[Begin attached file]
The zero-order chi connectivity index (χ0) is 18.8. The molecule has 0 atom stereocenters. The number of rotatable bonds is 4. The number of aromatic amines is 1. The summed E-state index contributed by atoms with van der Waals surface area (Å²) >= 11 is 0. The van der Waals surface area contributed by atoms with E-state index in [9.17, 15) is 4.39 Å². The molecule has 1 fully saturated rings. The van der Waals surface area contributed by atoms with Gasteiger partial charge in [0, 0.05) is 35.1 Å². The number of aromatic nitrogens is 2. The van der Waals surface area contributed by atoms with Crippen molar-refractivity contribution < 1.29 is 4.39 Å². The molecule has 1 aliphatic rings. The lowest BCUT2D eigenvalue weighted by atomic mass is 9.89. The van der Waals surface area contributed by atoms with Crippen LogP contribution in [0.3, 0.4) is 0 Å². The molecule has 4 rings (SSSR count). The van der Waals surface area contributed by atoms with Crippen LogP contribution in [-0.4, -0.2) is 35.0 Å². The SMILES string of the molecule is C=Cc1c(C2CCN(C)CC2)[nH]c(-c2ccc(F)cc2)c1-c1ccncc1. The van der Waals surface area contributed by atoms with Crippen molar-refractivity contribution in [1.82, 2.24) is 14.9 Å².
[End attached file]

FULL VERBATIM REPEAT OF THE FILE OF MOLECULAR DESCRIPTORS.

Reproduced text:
The zero-order chi connectivity index (χ0) is 18.8. The molecule has 0 atom stereocenters. The number of rotatable bonds is 4. The number of aromatic amines is 1. The summed E-state index contributed by atoms with van der Waals surface area (Å²) >= 11 is 0. The van der Waals surface area contributed by atoms with E-state index in [9.17, 15) is 4.39 Å². The molecule has 1 fully saturated rings. The van der Waals surface area contributed by atoms with Gasteiger partial charge in [0, 0.05) is 35.1 Å². The number of aromatic nitrogens is 2. The van der Waals surface area contributed by atoms with Crippen molar-refractivity contribution < 1.29 is 4.39 Å². The molecule has 1 aliphatic rings. The lowest BCUT2D eigenvalue weighted by atomic mass is 9.89. The van der Waals surface area contributed by atoms with Crippen LogP contribution in [0.3, 0.4) is 0 Å². The molecule has 4 rings (SSSR count). The van der Waals surface area contributed by atoms with Crippen LogP contribution in [-0.4, -0.2) is 35.0 Å². The SMILES string of the molecule is C=Cc1c(C2CCN(C)CC2)[nH]c(-c2ccc(F)cc2)c1-c1ccncc1. The van der Waals surface area contributed by atoms with Crippen molar-refractivity contribution in [1.82, 2.24) is 14.9 Å².